A modern adaptation of the classic children's story "Alice Through the Looking Glass" written by Lewis Carroll and John Tenniel, which continued on from "Alice's Adventures in Wonderland". ... See full summary »
Alice (Fiona Fullerton) falls down a rabbit hole and into a magical dream world populated by surreal characters and bewildering adventures. It's a journey of self-discovery for Alice as she... See full summary »
Join Alice on her journey through the mirror in BBC's fanciful adaptation of Lewis Caroll's classic novel. In an alternate world, just on the other side of the mirror's reflection, Alice ... See full summary »
Classic tale of a girl named Alice who follows a white rabbit down a hole into Wonderland, where she can change sizes by eating and drinking and animals talk. After escaping the disturbing Queen of Hearts, she finds that she has ended up on the other side of the looking glass in Looking Glass Land and that there is a mind-created Jabberwocky after her. With the advice of a wise owl and royal chess pieces on her mind, she ventures home, vowing to grow up in this two-part movie which remains most faithful to the original stories written by Lewis Carroll. Written by
The Checkerboard clearing was created on the right of the forest area, with backings rented from JC Backings, located on the MGM lot. Brown paper was taped to the bottoms of the landscape drops, painted to tie into the checkerboard main ground cover. The checkerboard pattern was planned in a false perspective grid pattern for the distant checkerboard ground rows to become smaller in scale. This allowed the painted checkerboard scale on the backings to become smaller, as well. The miniature train cars were built by an independent train hobby company, using the train car design provided by the art director Hub Braden. The full scale train compartment was located on the edge of the set for the scene to be filmed. The miniature train track was set up inside this main set filming separately. Upon looking at the exterior of the full scale compartment car, Irwin ordered the exterior to be finished. This had not been planned. Construction and paint finished the exterior prior to filming the scene. The windows and doorway in the compartment interior looked out onto the checkerboard landscape. See more »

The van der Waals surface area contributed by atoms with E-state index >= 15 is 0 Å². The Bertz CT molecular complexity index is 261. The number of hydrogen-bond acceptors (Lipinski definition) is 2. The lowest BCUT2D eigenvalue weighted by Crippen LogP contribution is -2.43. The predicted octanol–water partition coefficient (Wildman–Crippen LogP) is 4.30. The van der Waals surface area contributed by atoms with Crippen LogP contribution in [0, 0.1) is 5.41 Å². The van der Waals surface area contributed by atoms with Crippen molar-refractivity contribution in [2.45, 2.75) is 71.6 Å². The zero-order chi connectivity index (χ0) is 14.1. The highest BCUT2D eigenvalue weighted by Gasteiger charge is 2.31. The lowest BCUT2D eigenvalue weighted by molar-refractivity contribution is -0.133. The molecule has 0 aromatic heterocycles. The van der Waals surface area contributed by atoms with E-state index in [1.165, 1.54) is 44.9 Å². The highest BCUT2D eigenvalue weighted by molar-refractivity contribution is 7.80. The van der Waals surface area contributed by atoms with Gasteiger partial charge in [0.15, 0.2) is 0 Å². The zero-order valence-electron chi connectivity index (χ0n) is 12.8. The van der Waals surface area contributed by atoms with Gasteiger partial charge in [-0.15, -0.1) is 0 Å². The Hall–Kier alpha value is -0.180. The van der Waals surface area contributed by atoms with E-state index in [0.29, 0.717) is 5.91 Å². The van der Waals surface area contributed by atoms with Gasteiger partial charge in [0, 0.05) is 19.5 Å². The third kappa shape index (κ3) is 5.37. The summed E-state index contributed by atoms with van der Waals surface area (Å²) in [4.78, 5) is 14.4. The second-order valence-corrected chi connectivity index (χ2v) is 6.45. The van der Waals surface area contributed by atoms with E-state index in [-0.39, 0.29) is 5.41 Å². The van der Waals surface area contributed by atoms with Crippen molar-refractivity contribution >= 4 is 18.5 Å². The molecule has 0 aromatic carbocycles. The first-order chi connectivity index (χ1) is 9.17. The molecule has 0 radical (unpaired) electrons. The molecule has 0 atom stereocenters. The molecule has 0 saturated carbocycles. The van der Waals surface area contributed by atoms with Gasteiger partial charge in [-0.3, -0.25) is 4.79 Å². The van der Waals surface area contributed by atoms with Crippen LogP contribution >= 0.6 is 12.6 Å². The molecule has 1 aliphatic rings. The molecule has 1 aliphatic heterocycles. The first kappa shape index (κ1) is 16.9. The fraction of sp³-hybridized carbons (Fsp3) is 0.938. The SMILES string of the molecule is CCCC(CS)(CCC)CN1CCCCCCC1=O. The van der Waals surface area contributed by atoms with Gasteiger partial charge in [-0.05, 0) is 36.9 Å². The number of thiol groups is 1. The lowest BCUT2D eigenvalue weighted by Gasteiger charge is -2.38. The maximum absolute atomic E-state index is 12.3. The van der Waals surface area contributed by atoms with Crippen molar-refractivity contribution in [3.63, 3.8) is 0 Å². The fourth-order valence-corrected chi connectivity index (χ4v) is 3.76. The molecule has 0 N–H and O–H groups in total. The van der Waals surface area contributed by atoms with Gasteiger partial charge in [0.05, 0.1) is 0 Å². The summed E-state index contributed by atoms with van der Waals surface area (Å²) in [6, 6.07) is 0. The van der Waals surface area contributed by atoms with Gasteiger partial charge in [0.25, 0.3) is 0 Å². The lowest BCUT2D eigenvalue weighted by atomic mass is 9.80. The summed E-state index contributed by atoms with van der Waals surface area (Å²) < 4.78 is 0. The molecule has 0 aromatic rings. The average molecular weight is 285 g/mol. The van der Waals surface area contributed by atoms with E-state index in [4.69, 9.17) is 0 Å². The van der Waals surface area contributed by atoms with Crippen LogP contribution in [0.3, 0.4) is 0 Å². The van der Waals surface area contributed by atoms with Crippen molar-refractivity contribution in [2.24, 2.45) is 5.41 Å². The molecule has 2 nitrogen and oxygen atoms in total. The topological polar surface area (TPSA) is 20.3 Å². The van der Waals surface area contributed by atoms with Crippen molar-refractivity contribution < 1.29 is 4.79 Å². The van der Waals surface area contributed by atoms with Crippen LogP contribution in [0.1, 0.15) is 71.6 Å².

The scene right after the White Queen turns into a goat and Alice runs off to another part of the woods, she sees a giant black bird chasing her. In the shots of the bird chasing Alice, there is wide open land, but in other scenes Alice is in the forest. See more »
I first saw this ALICE IN WONDERLAND version when I was very young, in 1985. This is, to me, the definitive version. I was impressed with everything about it. As with all the ALICE IN WONDERLAND versions, this used a special guest cast (and an impressive one, at that). However, unlike other versions, the script was tailored to suit the guest stars, although they were perfect in their parts. Even the 1933 version had each character actor in Hollywood doing his act for the camera under the guise of the main story. The 1999 version was the same deal-all the stars doing their acts for the camera, with no regards to the story! But in this version, the actors played their roles as they were supposed to be played. Anyhow, the point is-this version really has stuck with me over the years. In 1994, I caught a re-run on television. I was thrilled to see it again. And none of the magic was gone-even 10 years after its initial broadcast! If you're looking for a version of the story to see, or just want to re-visit a special childhood memory, see this wonderful film.
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